Process Optimization Takes Energy Audit to Next Level

Talk to any public works official or plant manager and you'll find that energy efficiency is a key topic of concern for the water and wastewater facilities they oversee. To address that concern, communities often turn to an energy audit - a useful tool that focuses on understanding a facility's electrical use and heating needs and identifying methods to improve energy efficiency.

Mar 1st, 2011
Pennwell web 450 184

By Steve Bolles and Tom Hazlett

Talk to any public works official or plant manager and you'll find that energy efficiency is a key topic of concern for the water and wastewater facilities they oversee. To address that concern, communities often turn to an energy audit - a useful tool that focuses on understanding a facility's electrical use and heating needs and identifying methods to improve energy efficiency.

That's an important beginning - but it's just a beginning, particularly for an evaluation at a treatment facility, where the best way to truly maximize energy savings is to understand how the facility treatment processes and collection system pump stations can be optimized using a systems approach for more efficient operation. Although this approach is initially focused on energy efficiency, the comprehensive nature of this type of evaluation also can include the benefits of maintenance, chemicals and other operational savings that can support the project from a life cycle cost perspective. In addition to the technical evaluation, this approach also includes key management initiatives that integrate energy efficiency into all aspects of facility operations.

In other words, the community looking to gain the most for its energy evaluation investment will be able to do so by undertaking a comprehensive system-wide audit to answer the question, "How could this facility be run differently to save energy and can this initiative be integrated into facility operations?" The town of Billerica, MA, is doing just that.

Traditional energy evaluations or audits can take many forms. However, when undertaken at wastewater treatment facilities, they often do not provide a detailed process system approach to energy savings. Another approach is a traditional engineering evaluation that provides a comprehensive evaluation of process systems but often lacks both measured energy use data and an approach that focuses on energy savings. As shown in Figure 1, Billerica combined these two approaches to provide an ideal balance to optimize facility efficiency.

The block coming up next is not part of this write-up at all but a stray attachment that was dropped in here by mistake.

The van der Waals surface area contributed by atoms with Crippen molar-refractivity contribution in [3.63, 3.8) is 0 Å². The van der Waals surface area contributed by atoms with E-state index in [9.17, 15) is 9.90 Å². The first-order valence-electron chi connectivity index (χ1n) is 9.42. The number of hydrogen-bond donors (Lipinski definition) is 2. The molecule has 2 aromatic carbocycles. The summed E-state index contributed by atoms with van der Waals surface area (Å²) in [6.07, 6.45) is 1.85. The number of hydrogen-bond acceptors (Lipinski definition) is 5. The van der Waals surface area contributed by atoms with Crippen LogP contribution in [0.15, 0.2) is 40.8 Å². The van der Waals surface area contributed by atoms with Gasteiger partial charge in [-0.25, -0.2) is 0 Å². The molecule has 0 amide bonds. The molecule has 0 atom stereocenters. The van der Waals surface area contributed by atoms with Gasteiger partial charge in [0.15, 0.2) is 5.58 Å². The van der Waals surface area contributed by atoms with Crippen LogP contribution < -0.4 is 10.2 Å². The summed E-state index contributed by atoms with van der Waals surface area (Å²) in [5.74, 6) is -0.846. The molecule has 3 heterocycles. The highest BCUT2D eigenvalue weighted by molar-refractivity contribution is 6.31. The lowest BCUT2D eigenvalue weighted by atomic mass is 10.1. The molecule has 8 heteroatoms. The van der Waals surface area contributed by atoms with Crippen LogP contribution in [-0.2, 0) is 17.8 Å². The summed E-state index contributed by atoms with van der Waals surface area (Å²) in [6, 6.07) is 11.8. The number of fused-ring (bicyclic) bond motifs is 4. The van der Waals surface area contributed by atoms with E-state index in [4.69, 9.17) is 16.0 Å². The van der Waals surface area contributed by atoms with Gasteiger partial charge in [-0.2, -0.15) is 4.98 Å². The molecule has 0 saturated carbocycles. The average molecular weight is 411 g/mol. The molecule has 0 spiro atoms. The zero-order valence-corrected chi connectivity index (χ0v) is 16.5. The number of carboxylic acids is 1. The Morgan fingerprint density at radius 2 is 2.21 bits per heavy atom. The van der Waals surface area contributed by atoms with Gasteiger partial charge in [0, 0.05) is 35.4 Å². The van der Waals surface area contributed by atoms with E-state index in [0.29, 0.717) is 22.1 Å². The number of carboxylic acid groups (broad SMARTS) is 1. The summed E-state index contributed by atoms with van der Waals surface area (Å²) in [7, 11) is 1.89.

Project Overview

Billerica is a mixed residential and industrial community of 40,000 located 20 miles northwest of Boston. The town's 5.4 mgd treatment facility accepts wastewater from homes, businesses, and industries connected to the town's sewer system. The wastewater collection system includes 185 miles of gravity sewer lines, force mains, and 25 pumping stations. It currently accommodates 75% of the population, and the town is in the process of expanding the system to handle 90% of the population. This expansion required the town to complete a Comprehensive Wastewater Management Plan including a Comprehensive Plant Evaluation. Both of these planning studies recommended completion of an energy audit to help optimize operation of the existing facilities.

Billerica's energy evaluation addressed all buildings and systems at the wastewater treatment facility and included a site review of the 10 largest collection system pump stations. The team conducting this effort was comprised of facility staff, Process Energy Services, and Woodard & Curran. Together they completed extensive data collection, detailed process analysis, and energy use projections for proposed system improvements.

As part of the evaluation, the team used monthly energy and process data to evaluate facility performance using EPA's wastewater Energy Star Portfolio Manager program. This program allows facilities to enter energy and process data to compare their facility with other similar plants to score overall plant energy efficiency. Results from the program indicated a performance rating of 81 for the Billerica wastewater facilities (based on a scale of 1-100), which indicated that improving facility efficiency would be challenging for the team.